Plan to revive Wakefield Literature Festival

Louis Kasatkin wants to revive Wakefield literature festival
Louis Kasatkin wants to revive Wakefield literature festival

A poet says he wants to revive Wakefield Lit Fest after this year’s event was scrapped.

Freelance writer Louis Kasatkin wants to take on responsibility for the event after organisers, Beam, relinquished its role.

Writer and broadcaster Ian Clayton, holding a writing workshop at Drury Lane library as part of Wakefield Lit' Fest.'w322a239

Writer and broadcaster Ian Clayton, holding a writing workshop at Drury Lane library as part of Wakefield Lit' Fest.'w322a239

Usually held in September, Mr Kasatkin, says time is running out to organise this year’s but says he has a plan to rescue the festival.

He said: “There doesn’t seem to be any organisation in Wakefield that wants to take on the lit fest, so I’ve sent some preliminary proposals to take on the organising because it has been abandoned.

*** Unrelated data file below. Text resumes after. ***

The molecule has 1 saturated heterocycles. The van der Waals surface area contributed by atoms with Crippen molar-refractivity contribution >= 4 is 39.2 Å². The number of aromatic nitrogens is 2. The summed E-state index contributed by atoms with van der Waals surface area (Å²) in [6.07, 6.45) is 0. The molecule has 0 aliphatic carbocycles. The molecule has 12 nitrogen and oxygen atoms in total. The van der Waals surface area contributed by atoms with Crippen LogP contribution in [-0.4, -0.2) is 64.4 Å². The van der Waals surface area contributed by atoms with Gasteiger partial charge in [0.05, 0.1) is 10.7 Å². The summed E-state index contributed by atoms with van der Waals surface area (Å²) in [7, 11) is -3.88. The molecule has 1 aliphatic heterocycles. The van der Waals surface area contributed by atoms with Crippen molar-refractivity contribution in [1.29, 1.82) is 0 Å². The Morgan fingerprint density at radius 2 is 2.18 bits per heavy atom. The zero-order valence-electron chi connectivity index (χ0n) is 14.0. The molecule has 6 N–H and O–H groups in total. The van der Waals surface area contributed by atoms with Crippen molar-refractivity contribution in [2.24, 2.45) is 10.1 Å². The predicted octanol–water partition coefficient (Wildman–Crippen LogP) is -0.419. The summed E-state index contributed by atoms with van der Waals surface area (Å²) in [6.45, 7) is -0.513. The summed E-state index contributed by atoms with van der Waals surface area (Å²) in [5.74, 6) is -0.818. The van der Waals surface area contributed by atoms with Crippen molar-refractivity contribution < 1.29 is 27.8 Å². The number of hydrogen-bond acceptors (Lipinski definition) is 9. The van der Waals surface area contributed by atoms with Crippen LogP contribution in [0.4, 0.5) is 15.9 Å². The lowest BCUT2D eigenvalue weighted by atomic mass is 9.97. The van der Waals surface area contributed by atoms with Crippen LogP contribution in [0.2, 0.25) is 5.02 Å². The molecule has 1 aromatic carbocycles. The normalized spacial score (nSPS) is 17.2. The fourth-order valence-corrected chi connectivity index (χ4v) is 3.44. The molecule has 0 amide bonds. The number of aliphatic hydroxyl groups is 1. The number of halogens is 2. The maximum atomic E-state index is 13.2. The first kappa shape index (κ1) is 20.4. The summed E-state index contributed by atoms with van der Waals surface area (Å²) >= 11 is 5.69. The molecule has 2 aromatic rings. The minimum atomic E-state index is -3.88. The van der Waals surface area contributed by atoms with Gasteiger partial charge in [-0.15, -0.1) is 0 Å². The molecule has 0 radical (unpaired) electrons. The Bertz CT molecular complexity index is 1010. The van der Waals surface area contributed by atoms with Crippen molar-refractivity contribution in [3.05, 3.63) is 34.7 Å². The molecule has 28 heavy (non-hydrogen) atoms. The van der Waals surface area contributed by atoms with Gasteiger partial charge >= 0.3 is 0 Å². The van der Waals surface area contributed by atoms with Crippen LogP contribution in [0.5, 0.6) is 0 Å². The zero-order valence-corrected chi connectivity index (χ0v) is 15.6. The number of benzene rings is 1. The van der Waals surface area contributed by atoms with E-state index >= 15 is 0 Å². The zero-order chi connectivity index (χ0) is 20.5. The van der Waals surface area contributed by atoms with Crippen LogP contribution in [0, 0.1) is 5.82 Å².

“If I can get an answer soon then we can get something for 2019, technically, it’s possible.”

First held in 2012 and backed by Arts Council England, Wakefield Lit Fest saw a series of events held across two weekends at venues around the city, and attracted famous poets, writers, musicians and artists including John Hegley, Roger McGough and Ian Clayton.

But Mr Kasatkin, who co-founded the Destiny Poets group in Wakefield, feels the approach over the years has led to its downfall.

He says much of the festival’s budget had been blown on attracting famous faces.

“I want to reboot it to what it should have been in the first place - to encourage local talent who will showcase their own work,” he said.

“There are about 400 literature festivals around Britain and they all follow the same template, they spend most of their budget on attracting big national names to help draw in the crowds. There won’t be any bureaucracy involved or big names picking up a huge pay cheque.

“With clear, sensible proposals it will be micro events at micro venues.”

Wakefield Council spokesman, Tom Stannard, said the council had no formal involvement with the festival, but welcomed the idea.

He added: “We would like to thank Mr Kasatkin for his interest in developing a new literature festival.

“The council is currently developing, alongside our cultural partners, a range of activities to support improving literacy across the district.

“We would be happy to hear more about his plans for a festival.”